GarageBand, Instagram, Tumblr, Giphy, etc. – we’ve got all the tools in the world to create and publish anything.
But when anyone can be creative, who’s actually a ‘creative?’
““Creative” was among the top ten most used words in LinkedIn profiles last year, and, these days, “creative” is a noun that can be used for anyone in the workforce who doesn’t engage in doctoring, lawyering, writing code, or doing hard labor.” – Carrie Battan
90% of people just consume the feeds, 9% curate them (e.g. retweet), and 1% of users create original content.
But this can be flipped on its head. Now creativity is in abundance. Algorithms try to solve this plethora of content. Snapchat compounds the concept of the creative even further. Anyone who sends an image or video message on Snapchat is technically creating something.
The act of creating digital media is one thing. Declaring yourself a pro is another.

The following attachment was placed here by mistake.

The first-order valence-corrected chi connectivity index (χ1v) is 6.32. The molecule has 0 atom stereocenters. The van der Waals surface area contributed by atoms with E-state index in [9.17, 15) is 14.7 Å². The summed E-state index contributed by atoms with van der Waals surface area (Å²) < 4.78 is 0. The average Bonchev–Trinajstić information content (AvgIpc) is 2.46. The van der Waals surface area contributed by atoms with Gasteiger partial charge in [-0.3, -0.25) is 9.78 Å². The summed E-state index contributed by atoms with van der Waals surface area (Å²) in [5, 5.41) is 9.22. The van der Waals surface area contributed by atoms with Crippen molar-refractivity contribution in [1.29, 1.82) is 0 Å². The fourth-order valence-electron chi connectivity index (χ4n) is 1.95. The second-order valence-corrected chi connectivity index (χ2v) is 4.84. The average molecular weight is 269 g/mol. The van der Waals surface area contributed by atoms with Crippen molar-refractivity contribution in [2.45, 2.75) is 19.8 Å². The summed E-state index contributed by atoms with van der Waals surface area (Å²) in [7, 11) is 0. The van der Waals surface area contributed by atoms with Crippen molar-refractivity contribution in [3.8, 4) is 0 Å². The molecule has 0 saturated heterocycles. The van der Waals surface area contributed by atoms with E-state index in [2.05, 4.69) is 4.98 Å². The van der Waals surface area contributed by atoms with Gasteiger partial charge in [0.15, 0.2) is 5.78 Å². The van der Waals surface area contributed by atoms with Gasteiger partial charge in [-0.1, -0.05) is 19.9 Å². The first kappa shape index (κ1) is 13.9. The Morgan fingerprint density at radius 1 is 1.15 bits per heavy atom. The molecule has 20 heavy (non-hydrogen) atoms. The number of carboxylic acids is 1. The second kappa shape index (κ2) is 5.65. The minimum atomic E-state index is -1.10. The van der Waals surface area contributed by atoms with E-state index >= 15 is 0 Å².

- Casey Neistat is a pro YouTuber.
- Tim Ferriss made himself a pro podcaster.
- Seth Godin is a pro blogger
At one point these people decided to show up and produce quality consistently. They just get better and better through the practice.
The road from amaffesional to professional is a decision that rests on the seriousness of your work. But there are also the intangibles like grit, showing up, passion, and attitude.
Decide: are you a creative or a creator? Do you think more than you do? Does tweeting justify as a creative contribution?
Share some work.